How to shop undercover
Whether you want to protect your privacy or simply want to avoid targeted ads that may result from holiday shopping for family and friends, Avast is here to help!
Avast Online Security comes with a Do Not Track feature. Do Not Track identifies tracking software and shows you a list of all tracking and analytics programs that are trying to track your online behavior. You then have the option to choose which tracking software you want to deny or allow to track your online behavior.
By denying tracking software, you eliminate your digital footprint and exclude targeted ads from following you while you browse. Most browsers do come with some form of Do Not Track, but they rely on HTTP Do Not Track headers. Avast on the other hand uses proprietary technology that cannot be overridden by servers.
Avast Browser Cleanup is another tool that will help ward off targeted ads. Browser Cleanup removes unwanted or poorly rated toolbars that could also be keeping an eye on your browsing sessions. Since Avast Browser Cleanup launched in February 2013, it has identified more than 40 million different toolbars, 95 percent of which have been rated as “bad” by Avast users.
Leave the tracking this holiday season to shipping companies and the post office, not online advertising! Avast wishes you and your loved ones safe and happy holidays (and shopping )!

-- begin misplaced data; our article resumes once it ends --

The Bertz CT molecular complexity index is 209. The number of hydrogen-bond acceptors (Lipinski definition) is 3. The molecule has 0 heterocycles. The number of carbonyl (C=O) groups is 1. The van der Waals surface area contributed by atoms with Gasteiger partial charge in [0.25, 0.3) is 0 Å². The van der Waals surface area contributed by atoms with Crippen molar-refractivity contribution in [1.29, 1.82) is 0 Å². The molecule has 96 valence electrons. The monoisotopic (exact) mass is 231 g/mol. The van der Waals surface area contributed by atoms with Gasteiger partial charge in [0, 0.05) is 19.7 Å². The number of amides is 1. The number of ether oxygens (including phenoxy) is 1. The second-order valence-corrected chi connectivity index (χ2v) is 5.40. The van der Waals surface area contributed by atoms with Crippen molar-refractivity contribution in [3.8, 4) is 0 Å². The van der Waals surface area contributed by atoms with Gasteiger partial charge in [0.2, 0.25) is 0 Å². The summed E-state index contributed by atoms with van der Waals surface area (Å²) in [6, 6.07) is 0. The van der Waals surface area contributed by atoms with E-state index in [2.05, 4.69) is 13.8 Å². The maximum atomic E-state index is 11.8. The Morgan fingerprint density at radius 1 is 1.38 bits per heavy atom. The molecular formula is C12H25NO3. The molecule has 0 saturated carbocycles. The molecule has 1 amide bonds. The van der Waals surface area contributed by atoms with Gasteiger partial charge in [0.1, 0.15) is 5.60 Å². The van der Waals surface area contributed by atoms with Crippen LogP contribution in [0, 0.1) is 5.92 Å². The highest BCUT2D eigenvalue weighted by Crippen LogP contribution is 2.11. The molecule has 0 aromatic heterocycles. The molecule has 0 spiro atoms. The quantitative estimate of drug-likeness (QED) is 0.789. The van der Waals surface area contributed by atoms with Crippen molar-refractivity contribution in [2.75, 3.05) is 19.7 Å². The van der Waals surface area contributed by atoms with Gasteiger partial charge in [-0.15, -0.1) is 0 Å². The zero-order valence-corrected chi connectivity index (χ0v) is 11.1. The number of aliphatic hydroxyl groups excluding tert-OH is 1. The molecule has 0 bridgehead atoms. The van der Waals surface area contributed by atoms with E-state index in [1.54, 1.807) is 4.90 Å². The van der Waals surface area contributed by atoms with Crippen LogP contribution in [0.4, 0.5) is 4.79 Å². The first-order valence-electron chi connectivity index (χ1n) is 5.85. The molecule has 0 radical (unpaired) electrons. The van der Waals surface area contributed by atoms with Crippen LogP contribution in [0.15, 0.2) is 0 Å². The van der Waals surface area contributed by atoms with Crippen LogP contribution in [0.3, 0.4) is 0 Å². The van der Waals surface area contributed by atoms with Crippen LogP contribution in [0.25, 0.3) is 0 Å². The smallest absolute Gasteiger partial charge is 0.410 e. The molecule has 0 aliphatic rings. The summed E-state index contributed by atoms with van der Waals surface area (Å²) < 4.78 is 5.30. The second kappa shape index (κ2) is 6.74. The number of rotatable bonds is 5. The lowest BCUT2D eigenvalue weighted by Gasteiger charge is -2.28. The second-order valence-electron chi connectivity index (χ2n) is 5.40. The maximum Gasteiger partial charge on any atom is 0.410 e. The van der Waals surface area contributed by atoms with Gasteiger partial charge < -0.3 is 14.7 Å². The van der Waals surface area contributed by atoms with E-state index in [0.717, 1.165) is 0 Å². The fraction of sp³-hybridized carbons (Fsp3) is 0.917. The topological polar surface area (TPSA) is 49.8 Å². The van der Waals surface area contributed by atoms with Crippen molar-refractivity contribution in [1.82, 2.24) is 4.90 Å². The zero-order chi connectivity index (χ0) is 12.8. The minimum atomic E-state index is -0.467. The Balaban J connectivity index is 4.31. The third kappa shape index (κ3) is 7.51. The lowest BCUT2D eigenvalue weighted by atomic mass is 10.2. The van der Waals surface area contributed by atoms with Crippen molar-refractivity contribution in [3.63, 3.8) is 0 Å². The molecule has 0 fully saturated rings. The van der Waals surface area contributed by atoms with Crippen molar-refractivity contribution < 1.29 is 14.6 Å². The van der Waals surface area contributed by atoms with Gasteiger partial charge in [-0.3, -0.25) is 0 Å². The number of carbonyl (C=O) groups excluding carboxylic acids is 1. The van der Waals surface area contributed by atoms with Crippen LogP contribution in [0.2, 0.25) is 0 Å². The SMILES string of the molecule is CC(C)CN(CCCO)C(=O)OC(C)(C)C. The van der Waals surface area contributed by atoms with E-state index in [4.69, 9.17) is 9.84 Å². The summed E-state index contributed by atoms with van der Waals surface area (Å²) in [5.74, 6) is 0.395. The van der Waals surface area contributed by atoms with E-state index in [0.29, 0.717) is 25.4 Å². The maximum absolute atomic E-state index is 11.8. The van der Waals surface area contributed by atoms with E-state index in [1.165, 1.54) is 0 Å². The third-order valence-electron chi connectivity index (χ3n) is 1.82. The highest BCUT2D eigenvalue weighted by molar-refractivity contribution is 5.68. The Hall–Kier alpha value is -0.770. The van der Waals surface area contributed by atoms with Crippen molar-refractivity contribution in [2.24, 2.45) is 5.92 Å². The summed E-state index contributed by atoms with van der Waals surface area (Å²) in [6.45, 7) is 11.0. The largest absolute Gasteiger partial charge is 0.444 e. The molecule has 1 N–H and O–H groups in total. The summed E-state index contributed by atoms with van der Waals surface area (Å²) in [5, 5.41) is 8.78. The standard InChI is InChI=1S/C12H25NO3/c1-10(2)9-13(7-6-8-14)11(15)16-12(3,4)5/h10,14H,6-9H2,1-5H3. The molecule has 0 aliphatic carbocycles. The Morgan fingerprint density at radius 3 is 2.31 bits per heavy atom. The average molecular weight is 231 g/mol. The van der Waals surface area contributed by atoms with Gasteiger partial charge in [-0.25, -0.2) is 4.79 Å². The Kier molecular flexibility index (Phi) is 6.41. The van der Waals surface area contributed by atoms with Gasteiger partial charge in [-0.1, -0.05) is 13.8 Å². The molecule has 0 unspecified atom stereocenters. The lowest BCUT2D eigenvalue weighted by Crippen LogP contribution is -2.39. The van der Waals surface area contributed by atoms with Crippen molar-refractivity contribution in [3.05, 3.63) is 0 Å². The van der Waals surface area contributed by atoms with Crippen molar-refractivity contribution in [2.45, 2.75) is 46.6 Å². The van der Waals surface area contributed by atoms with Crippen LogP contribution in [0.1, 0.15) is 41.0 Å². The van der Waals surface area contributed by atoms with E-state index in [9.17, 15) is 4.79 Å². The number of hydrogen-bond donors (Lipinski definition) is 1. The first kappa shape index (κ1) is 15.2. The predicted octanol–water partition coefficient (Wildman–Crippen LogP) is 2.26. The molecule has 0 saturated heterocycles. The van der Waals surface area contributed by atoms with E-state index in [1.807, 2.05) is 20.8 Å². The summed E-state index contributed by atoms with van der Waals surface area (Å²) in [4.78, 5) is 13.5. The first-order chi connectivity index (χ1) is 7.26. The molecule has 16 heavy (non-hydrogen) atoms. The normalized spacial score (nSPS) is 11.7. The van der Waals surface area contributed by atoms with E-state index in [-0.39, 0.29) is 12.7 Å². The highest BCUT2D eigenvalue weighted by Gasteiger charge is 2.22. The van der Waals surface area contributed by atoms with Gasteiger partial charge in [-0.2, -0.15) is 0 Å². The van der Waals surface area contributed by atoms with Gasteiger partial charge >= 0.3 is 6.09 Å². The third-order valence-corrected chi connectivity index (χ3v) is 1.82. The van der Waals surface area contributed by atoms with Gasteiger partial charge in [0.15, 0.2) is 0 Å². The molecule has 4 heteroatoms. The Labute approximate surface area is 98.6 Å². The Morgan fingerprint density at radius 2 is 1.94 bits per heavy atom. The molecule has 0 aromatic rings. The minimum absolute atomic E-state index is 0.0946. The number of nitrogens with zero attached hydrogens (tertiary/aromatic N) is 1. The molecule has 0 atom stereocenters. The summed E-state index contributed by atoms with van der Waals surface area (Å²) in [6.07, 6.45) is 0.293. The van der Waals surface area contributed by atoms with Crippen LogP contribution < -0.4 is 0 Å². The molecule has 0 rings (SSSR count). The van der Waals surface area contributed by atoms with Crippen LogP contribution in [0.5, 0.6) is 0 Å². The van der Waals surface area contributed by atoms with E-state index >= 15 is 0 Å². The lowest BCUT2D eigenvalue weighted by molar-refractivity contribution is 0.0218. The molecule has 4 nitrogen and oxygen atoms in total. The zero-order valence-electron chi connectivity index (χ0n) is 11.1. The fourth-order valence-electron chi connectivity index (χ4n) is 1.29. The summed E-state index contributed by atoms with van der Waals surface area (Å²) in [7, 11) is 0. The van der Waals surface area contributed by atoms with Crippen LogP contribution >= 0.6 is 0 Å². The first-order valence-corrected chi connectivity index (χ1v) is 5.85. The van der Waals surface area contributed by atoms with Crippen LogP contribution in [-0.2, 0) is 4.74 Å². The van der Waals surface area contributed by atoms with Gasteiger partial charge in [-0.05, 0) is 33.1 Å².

Cybercrooks believe that their attacks are more likely to succeed during the holiday shopping season.
Retailers have been “leaking” special Black Friday deals since before Buffalo got covered in a snow wall, and that flurry of sales results in the annual spike that carries them through the rest of the year. But analysts who study these things warn that cybercrooks are riding the sales wave with a surge in attacks due to relaxed security measures.
The Wall Street Journal quotes Gartner Inc’s vice president Avivah Litan,
Retail transaction volume increases by 50% during the holidays and retailers don’t want to stop to slow the pace of business, so they relax fraud controls to some degree. Criminals know they’re likely to get away with more.